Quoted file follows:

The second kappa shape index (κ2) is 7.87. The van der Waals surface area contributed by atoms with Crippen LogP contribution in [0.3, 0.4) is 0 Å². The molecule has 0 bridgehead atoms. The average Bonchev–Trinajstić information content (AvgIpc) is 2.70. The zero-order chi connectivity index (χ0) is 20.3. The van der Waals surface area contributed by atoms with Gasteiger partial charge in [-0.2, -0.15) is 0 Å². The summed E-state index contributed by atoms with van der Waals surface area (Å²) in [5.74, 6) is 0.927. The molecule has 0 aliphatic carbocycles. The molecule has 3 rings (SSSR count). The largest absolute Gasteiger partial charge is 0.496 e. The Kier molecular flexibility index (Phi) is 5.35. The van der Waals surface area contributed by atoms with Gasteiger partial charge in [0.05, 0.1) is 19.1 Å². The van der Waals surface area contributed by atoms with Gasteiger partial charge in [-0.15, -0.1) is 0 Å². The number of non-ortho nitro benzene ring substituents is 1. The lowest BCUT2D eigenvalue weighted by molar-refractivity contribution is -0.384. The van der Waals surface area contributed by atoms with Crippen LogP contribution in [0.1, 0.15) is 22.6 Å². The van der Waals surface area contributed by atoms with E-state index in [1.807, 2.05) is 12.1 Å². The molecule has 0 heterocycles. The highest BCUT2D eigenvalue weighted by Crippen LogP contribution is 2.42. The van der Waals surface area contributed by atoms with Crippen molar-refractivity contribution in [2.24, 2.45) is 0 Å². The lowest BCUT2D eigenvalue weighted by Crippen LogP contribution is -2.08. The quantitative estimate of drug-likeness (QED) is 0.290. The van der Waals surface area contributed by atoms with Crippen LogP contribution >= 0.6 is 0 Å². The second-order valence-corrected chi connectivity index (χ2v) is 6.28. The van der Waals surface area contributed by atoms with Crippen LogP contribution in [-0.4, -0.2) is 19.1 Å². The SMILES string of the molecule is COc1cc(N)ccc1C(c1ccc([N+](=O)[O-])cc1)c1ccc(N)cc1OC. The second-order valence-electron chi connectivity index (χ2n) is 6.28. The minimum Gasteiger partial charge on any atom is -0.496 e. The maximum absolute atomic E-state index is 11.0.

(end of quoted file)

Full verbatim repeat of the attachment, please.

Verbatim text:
The second kappa shape index (κ2) is 7.87. The van der Waals surface area contributed by atoms with Crippen LogP contribution in [0.3, 0.4) is 0 Å². The molecule has 0 bridgehead atoms. The average Bonchev–Trinajstić information content (AvgIpc) is 2.70. The zero-order chi connectivity index (χ0) is 20.3. The van der Waals surface area contributed by atoms with Gasteiger partial charge in [-0.2, -0.15) is 0 Å². The summed E-state index contributed by atoms with van der Waals surface area (Å²) in [5.74, 6) is 0.927. The molecule has 0 aliphatic carbocycles. The molecule has 3 rings (SSSR count). The largest absolute Gasteiger partial charge is 0.496 e. The Kier molecular flexibility index (Phi) is 5.35. The van der Waals surface area contributed by atoms with Gasteiger partial charge in [0.05, 0.1) is 19.1 Å². The van der Waals surface area contributed by atoms with Gasteiger partial charge in [-0.15, -0.1) is 0 Å². The number of non-ortho nitro benzene ring substituents is 1. The lowest BCUT2D eigenvalue weighted by molar-refractivity contribution is -0.384. The van der Waals surface area contributed by atoms with Crippen LogP contribution in [0.1, 0.15) is 22.6 Å². The van der Waals surface area contributed by atoms with E-state index in [1.807, 2.05) is 12.1 Å². The molecule has 0 heterocycles. The highest BCUT2D eigenvalue weighted by Crippen LogP contribution is 2.42. The van der Waals surface area contributed by atoms with Crippen molar-refractivity contribution in [2.24, 2.45) is 0 Å². The lowest BCUT2D eigenvalue weighted by Crippen LogP contribution is -2.08. The quantitative estimate of drug-likeness (QED) is 0.290. The van der Waals surface area contributed by atoms with Crippen LogP contribution >= 0.6 is 0 Å². The second-order valence-corrected chi connectivity index (χ2v) is 6.28. The van der Waals surface area contributed by atoms with Crippen LogP contribution in [-0.4, -0.2) is 19.1 Å². The SMILES string of the molecule is COc1cc(N)ccc1C(c1ccc([N+](=O)[O-])cc1)c1ccc(N)cc1OC. The second-order valence-electron chi connectivity index (χ2n) is 6.28. The minimum Gasteiger partial charge on any atom is -0.496 e. The maximum absolute atomic E-state index is 11.0.